ClickSoftware: Is Shelf-Registration Getting in the Way of Operating Success?

Severe declines in the price of an investor’s stock are not fun. Since the beginning of the year, ClickSoftware (NASDAQ:CKSW)’s stock price has dropped by some 25%. The more recent market down-draft suggests continuing fragility in the stock.

A previous article (ClickSoftware: A Leap in Growth and Value) discussed the positive prospects of an envisioned acquisition -- rapid growth and acceleration in the increase of fundamental value driven by increased size. The context considered strong operating management and a favorable financial track record. Implicit in the assessment was, at a minimum, a relatively steady stock price. By omission, the article failed to anticipate the negative market reaction to the shelf registration. In this article we reassess and correct.

A sterling track record of operating performance including rapid growth, significant product development, commanding competitive leadership, attractive growth prospects, a promising and effective partnership eco-system, a strong and liquid balance sheet, a high-single-digit fundamental value, and on-track performance to meet FYE 12/10 guidance, now seem insufficient to support a healthy enterprise valuation. On its face this is an oxymoron.

While the company has proven very adept in the operating management of the workforce management and service optimization business, the risk implications of the recent shelf registration, within the broader subject of financial management, have evidently heightened investor uncertainty and hampered maximization in shareholder value.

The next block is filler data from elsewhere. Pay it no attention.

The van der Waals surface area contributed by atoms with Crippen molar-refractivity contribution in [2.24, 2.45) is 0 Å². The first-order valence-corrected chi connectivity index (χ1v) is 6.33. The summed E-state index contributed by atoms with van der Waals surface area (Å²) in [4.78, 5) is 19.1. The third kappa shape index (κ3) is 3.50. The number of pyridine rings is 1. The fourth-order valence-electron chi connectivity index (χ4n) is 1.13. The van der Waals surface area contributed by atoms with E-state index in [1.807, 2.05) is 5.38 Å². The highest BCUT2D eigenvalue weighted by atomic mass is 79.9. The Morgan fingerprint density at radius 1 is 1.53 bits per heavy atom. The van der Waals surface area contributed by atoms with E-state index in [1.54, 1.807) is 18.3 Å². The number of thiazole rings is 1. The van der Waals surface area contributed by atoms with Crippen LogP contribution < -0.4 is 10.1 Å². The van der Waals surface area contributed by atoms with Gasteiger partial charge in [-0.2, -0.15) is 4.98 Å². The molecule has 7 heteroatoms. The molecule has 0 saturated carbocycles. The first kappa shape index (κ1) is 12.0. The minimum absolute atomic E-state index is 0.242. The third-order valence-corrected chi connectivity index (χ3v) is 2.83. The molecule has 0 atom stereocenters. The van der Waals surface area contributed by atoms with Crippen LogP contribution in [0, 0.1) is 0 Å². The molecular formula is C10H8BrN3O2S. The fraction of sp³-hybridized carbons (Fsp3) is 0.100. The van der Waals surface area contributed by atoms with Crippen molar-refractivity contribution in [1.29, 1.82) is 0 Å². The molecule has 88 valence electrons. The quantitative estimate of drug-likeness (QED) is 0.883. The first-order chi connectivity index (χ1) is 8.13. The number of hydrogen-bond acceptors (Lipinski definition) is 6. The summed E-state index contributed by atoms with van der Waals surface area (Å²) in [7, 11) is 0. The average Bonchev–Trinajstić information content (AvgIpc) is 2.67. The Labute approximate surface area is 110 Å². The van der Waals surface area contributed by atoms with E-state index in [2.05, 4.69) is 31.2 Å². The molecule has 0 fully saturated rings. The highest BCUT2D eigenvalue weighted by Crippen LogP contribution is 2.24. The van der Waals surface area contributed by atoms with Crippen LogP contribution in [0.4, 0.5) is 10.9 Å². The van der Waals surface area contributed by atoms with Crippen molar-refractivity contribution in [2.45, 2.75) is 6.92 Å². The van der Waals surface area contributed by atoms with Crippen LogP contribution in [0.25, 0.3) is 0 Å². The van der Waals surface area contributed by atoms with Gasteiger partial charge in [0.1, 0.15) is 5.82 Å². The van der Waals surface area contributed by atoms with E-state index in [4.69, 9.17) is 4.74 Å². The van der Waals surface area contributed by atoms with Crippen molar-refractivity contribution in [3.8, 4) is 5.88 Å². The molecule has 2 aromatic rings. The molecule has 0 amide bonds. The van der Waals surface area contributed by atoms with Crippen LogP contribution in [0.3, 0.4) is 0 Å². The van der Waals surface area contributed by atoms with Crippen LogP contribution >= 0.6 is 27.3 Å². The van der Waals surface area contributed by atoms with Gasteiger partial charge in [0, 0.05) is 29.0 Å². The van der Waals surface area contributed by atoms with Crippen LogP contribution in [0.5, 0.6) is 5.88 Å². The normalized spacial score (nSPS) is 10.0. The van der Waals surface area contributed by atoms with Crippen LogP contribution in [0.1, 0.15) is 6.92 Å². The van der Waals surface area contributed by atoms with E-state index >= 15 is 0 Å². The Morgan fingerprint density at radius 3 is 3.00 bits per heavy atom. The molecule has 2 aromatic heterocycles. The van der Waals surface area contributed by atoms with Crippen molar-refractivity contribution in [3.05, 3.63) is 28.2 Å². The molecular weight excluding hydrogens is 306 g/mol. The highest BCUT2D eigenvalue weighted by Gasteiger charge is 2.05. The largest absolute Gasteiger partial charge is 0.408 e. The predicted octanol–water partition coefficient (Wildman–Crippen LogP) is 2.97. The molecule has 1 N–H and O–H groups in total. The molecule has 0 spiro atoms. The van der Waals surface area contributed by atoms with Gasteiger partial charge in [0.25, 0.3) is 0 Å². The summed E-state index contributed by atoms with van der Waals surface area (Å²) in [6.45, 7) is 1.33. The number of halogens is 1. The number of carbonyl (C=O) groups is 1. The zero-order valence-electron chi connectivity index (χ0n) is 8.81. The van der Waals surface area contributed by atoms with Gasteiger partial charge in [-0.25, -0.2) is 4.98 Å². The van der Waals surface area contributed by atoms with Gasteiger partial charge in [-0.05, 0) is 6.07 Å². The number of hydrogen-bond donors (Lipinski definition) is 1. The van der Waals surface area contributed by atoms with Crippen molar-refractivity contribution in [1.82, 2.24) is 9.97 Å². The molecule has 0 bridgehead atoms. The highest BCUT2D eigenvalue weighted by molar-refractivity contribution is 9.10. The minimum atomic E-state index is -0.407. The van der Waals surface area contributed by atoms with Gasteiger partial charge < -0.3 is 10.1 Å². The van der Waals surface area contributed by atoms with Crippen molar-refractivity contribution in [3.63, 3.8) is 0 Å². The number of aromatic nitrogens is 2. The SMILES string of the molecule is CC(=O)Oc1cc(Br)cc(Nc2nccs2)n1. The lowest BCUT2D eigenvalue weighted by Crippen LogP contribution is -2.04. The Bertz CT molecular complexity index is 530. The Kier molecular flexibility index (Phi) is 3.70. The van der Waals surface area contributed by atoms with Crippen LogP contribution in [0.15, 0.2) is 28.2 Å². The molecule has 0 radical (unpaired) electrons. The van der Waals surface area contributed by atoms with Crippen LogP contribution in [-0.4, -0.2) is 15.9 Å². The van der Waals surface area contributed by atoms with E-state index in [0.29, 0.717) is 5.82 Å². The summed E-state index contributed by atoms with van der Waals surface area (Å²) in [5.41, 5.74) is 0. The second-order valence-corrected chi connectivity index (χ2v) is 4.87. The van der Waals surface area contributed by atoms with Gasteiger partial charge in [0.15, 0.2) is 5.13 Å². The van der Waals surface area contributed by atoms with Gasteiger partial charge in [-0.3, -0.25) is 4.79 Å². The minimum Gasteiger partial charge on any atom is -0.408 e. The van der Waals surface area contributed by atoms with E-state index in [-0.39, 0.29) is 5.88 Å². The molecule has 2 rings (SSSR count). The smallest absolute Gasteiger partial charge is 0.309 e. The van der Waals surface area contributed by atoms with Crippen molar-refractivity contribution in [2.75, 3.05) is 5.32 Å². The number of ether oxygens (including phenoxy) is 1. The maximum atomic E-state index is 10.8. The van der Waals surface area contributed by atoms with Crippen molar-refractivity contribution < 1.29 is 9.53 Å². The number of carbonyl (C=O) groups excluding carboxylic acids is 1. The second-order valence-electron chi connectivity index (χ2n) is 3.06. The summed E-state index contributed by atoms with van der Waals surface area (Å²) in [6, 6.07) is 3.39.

Financial Management

The 4/13/10 shelf registration for up to 15.0 million of shares, effective for a period of three years, was not well received in the market. A concern lies in the possibility of major dilution for the existing 32.0 million of shares currently outstanding. Uncertainty regarding the ultimate size of the acquisition and the related size of stock issue can reasonably turn into aversion to growing risk and result in increased cost of capital. These depress the present value of future free cash flows from any acquisition.

The continuing absence of substantive follow-up information, since the date of the shelf registration, reinforces uncertainty and upholds questions regarding the essence of the embedded financial plans. Some questions are; why was the registration the chosen alternative, why for such a large number of shares, and why so early? What are the alternatives for sourcing of capital and in the capital structure? More specifically, is the potential size of the acquisition too large of a bite? In other words, does risk-taking stretch beyond investors’ boundaries?

To be sure, the benefits of the shelf registration are unclear and yet-to-be realized. The costs, however, are real, present, and major. Beyond contributing to losses in market capitalization, the cost of any prospective acquisition has been raised and the concomitant investment returns lowered. An albatross is hanging from the price of the stock.

Strategic Acquisition vs. Ordinary Capital Budgeting

The risk of a potentially large acquisition is much greater than the risk involved in relatively small organic capital expenditures in product expansion, or in small product/asset acquisitions, like those made in 2009. Capital budgeting is largely a routine, operating exercise; in contrast, corporate acquisition is a custom-made, strategic transaction. To treat them alike is to misunderstand the market perception of risk.

CKSW is proven successful at “making and selling products” but the company’s skill at “buying companies” is unknown. The firm’s competence is in the nuts and bolts of workforce management and service optimization. By contrast, competence is not proven in customer-made acquisition design, related corporate finance assessment, acquisition finance, or major businesses’ integration; albeit in the same general line of business.